We also ran wire and cables to the end of the driveway in preparation for a gate to be built one day. You have no idea how glad I'll be when we have one -- just this week someone curious showed up unannounced and opened the door to the trailer (no knocking or anything!) when I was here. I think I'll go invest in a big stick in the meantime.

Thursday, November 12, 2009

The basement, and other horrible things.

When we first put an offer in on the house, we weren't allowed to see the basement. It was so full of hoarded items that you physically couldn't enter it. On inspection day, the sellers were nice enough to push enough items out of the basement (and dump it out in the back yard...until we moved in) so we could see it. At least we were pleasantly surprised to find it in great shape -- no cracks or leaks...but the SMELL, oh the smell. (Urine has a way of insulting your nose and making your eyes water; it's like a form of torture.)

With around 75% of the basement's contents rotting in the yard, we were still left with the leftovers, which had to be dealt with in order to tackle the basement and put a hex on the pee-pee smell.

Of course, I had to document some of the entertaining finds:

Wiener dog door knocker anyone?

Dog food found gathered in the ceiling. The work of squirrels or an industrious pooch?

An entire box of gummy bears. Surprisingly these hadn't been pillaged by the rats and mice.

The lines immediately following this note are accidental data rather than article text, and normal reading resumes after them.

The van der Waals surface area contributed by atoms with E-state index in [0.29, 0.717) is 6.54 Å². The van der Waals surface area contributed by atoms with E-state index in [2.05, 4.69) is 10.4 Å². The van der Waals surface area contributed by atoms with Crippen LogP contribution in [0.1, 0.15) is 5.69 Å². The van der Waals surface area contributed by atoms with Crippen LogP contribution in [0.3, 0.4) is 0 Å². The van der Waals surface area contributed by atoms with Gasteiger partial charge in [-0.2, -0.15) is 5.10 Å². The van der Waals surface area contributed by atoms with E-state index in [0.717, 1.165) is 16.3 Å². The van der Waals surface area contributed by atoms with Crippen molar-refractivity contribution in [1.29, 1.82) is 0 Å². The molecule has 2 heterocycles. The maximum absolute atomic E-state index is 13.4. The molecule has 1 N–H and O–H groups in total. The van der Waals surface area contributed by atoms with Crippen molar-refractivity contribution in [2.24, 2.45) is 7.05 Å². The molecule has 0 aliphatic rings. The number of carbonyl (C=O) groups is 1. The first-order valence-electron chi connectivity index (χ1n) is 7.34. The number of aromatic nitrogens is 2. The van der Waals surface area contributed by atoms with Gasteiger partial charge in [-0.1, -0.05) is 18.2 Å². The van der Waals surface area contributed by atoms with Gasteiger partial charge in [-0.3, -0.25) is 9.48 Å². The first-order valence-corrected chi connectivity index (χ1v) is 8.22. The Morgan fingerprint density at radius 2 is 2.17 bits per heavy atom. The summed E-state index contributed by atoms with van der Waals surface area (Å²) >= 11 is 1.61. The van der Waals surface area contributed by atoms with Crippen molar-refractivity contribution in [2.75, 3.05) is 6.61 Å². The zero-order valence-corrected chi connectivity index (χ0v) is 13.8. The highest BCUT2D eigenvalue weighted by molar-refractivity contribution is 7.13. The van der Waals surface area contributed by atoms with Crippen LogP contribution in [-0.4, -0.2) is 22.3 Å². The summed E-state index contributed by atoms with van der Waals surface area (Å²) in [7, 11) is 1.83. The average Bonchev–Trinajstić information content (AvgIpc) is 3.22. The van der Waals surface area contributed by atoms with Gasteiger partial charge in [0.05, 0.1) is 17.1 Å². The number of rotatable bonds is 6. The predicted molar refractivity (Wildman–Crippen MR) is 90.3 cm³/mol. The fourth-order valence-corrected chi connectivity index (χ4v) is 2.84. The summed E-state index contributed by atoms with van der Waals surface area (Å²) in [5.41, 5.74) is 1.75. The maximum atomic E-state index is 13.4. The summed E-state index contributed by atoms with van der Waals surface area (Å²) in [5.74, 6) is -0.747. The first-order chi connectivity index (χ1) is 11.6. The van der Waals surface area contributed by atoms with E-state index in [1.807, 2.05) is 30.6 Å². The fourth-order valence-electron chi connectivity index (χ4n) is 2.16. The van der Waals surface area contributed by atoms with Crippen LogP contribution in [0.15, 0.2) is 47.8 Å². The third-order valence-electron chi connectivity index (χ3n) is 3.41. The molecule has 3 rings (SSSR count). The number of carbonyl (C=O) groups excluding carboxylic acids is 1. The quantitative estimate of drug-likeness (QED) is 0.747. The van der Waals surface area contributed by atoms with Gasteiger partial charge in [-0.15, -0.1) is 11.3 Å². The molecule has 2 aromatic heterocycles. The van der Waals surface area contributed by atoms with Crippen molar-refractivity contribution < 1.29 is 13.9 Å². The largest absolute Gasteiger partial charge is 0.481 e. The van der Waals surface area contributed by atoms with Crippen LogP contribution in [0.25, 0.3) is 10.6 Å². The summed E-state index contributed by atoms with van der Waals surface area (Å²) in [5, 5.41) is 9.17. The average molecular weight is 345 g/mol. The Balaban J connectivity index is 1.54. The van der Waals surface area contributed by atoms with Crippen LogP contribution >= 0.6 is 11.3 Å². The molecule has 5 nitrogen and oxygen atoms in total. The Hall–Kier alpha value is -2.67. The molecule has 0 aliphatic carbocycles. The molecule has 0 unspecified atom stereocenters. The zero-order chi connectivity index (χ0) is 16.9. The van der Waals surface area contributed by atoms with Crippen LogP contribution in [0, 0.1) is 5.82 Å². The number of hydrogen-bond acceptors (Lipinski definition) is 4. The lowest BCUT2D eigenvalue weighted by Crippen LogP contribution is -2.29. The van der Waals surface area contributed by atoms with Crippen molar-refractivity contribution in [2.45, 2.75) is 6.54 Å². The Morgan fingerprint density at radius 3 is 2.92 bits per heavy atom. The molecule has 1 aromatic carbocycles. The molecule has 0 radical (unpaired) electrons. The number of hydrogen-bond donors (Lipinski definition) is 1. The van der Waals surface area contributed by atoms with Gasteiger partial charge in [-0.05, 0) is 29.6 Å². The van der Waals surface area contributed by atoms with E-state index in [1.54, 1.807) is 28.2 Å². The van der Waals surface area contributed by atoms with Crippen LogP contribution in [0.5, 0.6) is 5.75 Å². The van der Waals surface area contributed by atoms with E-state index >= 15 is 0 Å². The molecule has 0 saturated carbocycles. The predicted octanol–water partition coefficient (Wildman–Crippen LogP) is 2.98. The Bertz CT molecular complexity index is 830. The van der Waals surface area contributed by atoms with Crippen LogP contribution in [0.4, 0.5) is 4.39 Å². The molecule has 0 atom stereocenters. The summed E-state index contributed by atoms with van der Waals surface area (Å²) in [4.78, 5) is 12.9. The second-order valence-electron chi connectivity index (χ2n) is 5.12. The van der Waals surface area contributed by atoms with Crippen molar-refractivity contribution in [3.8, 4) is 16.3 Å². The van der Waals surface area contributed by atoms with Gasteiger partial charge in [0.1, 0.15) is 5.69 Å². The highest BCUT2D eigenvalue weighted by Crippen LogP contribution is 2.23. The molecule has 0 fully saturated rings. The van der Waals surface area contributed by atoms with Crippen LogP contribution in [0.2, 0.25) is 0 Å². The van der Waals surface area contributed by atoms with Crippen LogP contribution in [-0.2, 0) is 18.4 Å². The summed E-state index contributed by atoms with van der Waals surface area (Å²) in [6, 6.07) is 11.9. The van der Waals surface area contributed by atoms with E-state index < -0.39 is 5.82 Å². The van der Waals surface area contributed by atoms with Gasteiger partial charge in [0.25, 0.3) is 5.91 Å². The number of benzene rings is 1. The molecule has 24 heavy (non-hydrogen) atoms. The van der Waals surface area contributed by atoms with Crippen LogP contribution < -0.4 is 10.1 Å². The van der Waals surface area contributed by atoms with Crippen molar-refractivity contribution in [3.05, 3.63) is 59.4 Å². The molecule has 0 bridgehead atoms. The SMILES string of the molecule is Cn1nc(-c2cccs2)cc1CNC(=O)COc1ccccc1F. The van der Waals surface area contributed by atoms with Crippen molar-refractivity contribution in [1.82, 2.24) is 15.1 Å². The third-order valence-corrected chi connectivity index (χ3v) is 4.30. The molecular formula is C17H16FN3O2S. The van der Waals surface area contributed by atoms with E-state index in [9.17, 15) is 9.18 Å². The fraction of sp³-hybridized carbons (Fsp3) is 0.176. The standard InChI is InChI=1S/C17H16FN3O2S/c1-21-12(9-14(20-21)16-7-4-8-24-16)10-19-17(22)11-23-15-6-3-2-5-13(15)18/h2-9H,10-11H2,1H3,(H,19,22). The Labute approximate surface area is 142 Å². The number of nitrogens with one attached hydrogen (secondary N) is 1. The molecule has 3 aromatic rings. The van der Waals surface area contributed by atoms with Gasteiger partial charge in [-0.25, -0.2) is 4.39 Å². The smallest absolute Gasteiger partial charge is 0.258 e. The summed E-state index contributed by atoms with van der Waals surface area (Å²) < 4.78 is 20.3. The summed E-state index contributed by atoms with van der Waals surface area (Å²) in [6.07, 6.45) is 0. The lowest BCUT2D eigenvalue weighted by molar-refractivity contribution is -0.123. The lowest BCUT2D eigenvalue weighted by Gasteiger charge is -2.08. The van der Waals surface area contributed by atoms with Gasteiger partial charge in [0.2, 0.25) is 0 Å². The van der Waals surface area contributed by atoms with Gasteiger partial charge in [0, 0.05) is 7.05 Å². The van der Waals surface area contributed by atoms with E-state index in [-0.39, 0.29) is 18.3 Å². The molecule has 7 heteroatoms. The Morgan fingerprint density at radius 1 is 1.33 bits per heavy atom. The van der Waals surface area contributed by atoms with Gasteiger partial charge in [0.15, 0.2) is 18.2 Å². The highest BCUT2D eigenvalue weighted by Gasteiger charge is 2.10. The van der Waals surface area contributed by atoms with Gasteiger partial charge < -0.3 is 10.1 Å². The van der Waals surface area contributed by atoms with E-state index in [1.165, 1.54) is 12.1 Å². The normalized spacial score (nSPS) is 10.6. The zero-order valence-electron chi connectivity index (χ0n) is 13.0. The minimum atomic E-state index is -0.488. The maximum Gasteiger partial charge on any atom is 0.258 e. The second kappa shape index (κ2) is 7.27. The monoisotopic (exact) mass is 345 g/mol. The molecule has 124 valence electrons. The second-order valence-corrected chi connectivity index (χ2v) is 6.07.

The freezer. Scary, and one of the last things to go. We filled 5 bin liner bags full of bread (in the form of buns, pizza shells, tortillas, and loaves of every shape and size), the odd headless fish, bacon-wrapped scallops, chicken, homemade borscht and a metal tray of raspberries.

A small bunch of things worth salvaging: an antique door, metal calliper set and a box of brass knobs.

This, however, was NOT worth salvaging (and kind of scares the crap out of me).

All of the heavy cobwebs just added to the decor and overall creepy feeling of the basement.

Tuesday, November 10, 2009

Where things are at

Things have been a little jumbled lately and my lack of blog posts stems mostly from a busy October with days stretching into weekends with my regular studio work. Trevor had more than a few lonely weekends working on the house with me stuck in front of a computer meeting deadlines. I think I needed a break from the regular blog posts as it meant I would be sitting in front of computer (again!). Here's hoping I'm back to some regularly scheduled programming!

Welcome to some photos of the inside of the house:

This is the view from the front door heading upstairs (oh, and that lovely blue tarp is the entrance to our only working bathroom). Insulation is the enemy here, especially blown-in attic insulation that has been plagued by a rat/mouse city development. Nothing gives me the heebie-jeebies more than thinking we have uninvited guests skipping above us using our insulation as their personal toilet. And nothing was worse than having to take it down and clean it up. (There was a point where I wondered if we'd ever reclaim the house -- the rodent poop outnumbered us 100000 to 1.)

The view into the kitchen. There's still some insulation in the walls to be taken out.

This will eventually be where the kitchen island will sit, and beyond that a closed-in mudroom. The chimney is being taken down as well.

Looking into the family room.

And lastly, looking up to the master bedroom. You can see how ridiculous it was to design a chimney to come up through the house, chopping room away from the mudroom storage and the bedroom.